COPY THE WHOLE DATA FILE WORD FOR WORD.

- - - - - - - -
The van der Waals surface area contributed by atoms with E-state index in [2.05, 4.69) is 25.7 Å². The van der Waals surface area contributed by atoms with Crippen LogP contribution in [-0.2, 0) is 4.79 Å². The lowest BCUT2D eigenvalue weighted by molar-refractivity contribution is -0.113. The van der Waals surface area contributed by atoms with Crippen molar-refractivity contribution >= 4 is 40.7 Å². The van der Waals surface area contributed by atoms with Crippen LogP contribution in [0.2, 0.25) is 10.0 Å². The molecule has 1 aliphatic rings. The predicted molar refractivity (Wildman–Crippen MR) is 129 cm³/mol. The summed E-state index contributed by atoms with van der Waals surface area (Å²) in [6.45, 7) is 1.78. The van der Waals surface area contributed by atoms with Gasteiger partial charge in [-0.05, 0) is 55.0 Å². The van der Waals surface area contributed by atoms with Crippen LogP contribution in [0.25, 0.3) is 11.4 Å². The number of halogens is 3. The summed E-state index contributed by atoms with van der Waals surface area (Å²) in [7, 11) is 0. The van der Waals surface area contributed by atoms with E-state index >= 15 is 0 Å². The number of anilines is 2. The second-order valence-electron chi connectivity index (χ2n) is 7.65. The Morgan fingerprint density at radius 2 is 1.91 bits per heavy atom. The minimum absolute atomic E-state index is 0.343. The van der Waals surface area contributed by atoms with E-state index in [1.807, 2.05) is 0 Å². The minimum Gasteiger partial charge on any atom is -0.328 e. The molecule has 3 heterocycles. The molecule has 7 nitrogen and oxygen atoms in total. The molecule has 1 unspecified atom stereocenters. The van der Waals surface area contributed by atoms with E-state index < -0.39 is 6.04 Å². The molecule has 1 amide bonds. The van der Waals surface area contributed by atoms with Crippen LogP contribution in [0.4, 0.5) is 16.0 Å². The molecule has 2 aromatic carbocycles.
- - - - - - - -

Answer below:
The van der Waals surface area contributed by atoms with E-state index in [2.05, 4.69) is 25.7 Å². The van der Waals surface area contributed by atoms with Crippen LogP contribution in [-0.2, 0) is 4.79 Å². The lowest BCUT2D eigenvalue weighted by molar-refractivity contribution is -0.113. The van der Waals surface area contributed by atoms with Crippen molar-refractivity contribution >= 4 is 40.7 Å². The van der Waals surface area contributed by atoms with Crippen LogP contribution in [0.2, 0.25) is 10.0 Å². The molecule has 1 aliphatic rings. The predicted molar refractivity (Wildman–Crippen MR) is 129 cm³/mol. The summed E-state index contributed by atoms with van der Waals surface area (Å²) in [6.45, 7) is 1.78. The van der Waals surface area contributed by atoms with Gasteiger partial charge in [-0.05, 0) is 55.0 Å². The van der Waals surface area contributed by atoms with Crippen LogP contribution in [0.25, 0.3) is 11.4 Å². The number of halogens is 3. The summed E-state index contributed by atoms with van der Waals surface area (Å²) in [7, 11) is 0. The van der Waals surface area contributed by atoms with E-state index >= 15 is 0 Å². The number of anilines is 2. The second-order valence-electron chi connectivity index (χ2n) is 7.65. The Morgan fingerprint density at radius 2 is 1.91 bits per heavy atom. The minimum absolute atomic E-state index is 0.343. The van der Waals surface area contributed by atoms with E-state index in [1.807, 2.05) is 0 Å². The minimum Gasteiger partial charge on any atom is -0.328 e. The molecule has 3 heterocycles. The molecule has 7 nitrogen and oxygen atoms in total. The molecule has 1 unspecified atom stereocenters. The van der Waals surface area contributed by atoms with E-state index < -0.39 is 6.04 Å². The molecule has 1 amide bonds. The van der Waals surface area contributed by atoms with Crippen LogP contribution in [0.4, 0.5) is 16.0 Å². The molecule has 2 aromatic carbocycles.